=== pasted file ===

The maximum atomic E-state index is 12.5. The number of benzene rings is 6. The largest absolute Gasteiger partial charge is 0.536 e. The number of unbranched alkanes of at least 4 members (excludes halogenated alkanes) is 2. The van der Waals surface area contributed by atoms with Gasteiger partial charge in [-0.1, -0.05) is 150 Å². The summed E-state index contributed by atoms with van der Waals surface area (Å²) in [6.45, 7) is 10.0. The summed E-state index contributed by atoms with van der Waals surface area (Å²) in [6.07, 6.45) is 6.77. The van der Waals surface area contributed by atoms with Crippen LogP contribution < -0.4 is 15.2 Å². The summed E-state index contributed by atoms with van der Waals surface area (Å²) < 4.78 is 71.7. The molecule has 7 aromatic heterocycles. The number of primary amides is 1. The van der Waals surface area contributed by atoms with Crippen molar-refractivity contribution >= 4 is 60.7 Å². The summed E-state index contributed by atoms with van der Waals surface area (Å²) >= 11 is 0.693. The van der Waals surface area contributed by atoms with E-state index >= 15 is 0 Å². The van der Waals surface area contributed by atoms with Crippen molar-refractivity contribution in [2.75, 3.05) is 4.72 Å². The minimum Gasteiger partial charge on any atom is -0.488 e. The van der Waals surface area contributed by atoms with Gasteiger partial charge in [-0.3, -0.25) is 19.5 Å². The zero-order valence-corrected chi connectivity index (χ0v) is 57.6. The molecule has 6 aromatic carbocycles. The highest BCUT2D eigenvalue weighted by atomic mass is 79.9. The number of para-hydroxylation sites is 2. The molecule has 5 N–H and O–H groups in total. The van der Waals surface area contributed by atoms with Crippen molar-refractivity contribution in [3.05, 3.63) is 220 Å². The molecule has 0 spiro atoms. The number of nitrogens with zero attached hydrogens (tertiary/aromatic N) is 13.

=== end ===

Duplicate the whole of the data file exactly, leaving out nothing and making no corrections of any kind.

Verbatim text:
The maximum atomic E-state index is 12.5. The number of benzene rings is 6. The largest absolute Gasteiger partial charge is 0.536 e. The number of unbranched alkanes of at least 4 members (excludes halogenated alkanes) is 2. The van der Waals surface area contributed by atoms with Gasteiger partial charge in [-0.1, -0.05) is 150 Å². The summed E-state index contributed by atoms with van der Waals surface area (Å²) in [6.45, 7) is 10.0. The summed E-state index contributed by atoms with van der Waals surface area (Å²) in [6.07, 6.45) is 6.77. The van der Waals surface area contributed by atoms with Crippen LogP contribution < -0.4 is 15.2 Å². The summed E-state index contributed by atoms with van der Waals surface area (Å²) < 4.78 is 71.7. The molecule has 7 aromatic heterocycles. The number of primary amides is 1. The van der Waals surface area contributed by atoms with Crippen molar-refractivity contribution >= 4 is 60.7 Å². The summed E-state index contributed by atoms with van der Waals surface area (Å²) >= 11 is 0.693. The van der Waals surface area contributed by atoms with E-state index >= 15 is 0 Å². The van der Waals surface area contributed by atoms with Crippen molar-refractivity contribution in [2.75, 3.05) is 4.72 Å². The minimum Gasteiger partial charge on any atom is -0.488 e. The van der Waals surface area contributed by atoms with Gasteiger partial charge in [-0.3, -0.25) is 19.5 Å². The zero-order valence-corrected chi connectivity index (χ0v) is 57.6. The molecule has 6 aromatic carbocycles. The highest BCUT2D eigenvalue weighted by atomic mass is 79.9. The number of para-hydroxylation sites is 2. The molecule has 5 N–H and O–H groups in total. The van der Waals surface area contributed by atoms with Crippen molar-refractivity contribution in [3.05, 3.63) is 220 Å². The molecule has 0 spiro atoms. The number of nitrogens with zero attached hydrogens (tertiary/aromatic N) is 13.